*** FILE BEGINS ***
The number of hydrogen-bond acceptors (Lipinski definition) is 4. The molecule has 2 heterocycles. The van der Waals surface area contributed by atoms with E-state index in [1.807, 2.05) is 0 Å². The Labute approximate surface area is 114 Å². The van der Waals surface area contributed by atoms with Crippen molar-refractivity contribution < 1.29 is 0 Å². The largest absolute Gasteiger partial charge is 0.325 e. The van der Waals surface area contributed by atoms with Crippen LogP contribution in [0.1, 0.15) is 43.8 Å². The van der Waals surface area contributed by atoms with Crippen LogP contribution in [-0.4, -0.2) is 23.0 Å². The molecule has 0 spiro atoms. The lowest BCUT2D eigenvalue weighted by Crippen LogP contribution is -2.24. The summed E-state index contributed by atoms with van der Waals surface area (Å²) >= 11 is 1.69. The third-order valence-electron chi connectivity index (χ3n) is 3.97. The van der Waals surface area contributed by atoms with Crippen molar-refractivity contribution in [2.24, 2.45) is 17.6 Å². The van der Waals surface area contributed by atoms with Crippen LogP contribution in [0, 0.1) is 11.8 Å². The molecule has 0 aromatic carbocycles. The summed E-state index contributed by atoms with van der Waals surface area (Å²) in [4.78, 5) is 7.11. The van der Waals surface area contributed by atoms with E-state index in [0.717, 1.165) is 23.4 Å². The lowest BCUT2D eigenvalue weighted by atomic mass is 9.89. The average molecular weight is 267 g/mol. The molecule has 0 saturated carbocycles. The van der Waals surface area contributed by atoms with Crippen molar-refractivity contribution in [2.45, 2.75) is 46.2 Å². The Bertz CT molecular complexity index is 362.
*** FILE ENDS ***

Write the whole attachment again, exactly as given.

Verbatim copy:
The number of hydrogen-bond acceptors (Lipinski definition) is 4. The molecule has 2 heterocycles. The van der Waals surface area contributed by atoms with E-state index in [1.807, 2.05) is 0 Å². The Labute approximate surface area is 114 Å². The van der Waals surface area contributed by atoms with Crippen molar-refractivity contribution < 1.29 is 0 Å². The largest absolute Gasteiger partial charge is 0.325 e. The van der Waals surface area contributed by atoms with Crippen LogP contribution in [0.1, 0.15) is 43.8 Å². The van der Waals surface area contributed by atoms with Crippen LogP contribution in [-0.4, -0.2) is 23.0 Å². The molecule has 0 spiro atoms. The lowest BCUT2D eigenvalue weighted by Crippen LogP contribution is -2.24. The summed E-state index contributed by atoms with van der Waals surface area (Å²) >= 11 is 1.69. The third-order valence-electron chi connectivity index (χ3n) is 3.97. The van der Waals surface area contributed by atoms with Crippen molar-refractivity contribution in [2.24, 2.45) is 17.6 Å². The van der Waals surface area contributed by atoms with Crippen LogP contribution in [0, 0.1) is 11.8 Å². The molecule has 0 aromatic carbocycles. The summed E-state index contributed by atoms with van der Waals surface area (Å²) in [4.78, 5) is 7.11. The van der Waals surface area contributed by atoms with E-state index in [0.717, 1.165) is 23.4 Å². The lowest BCUT2D eigenvalue weighted by atomic mass is 9.89. The average molecular weight is 267 g/mol. The molecule has 0 saturated carbocycles. The van der Waals surface area contributed by atoms with Crippen molar-refractivity contribution in [2.45, 2.75) is 46.2 Å². The Bertz CT molecular complexity index is 362.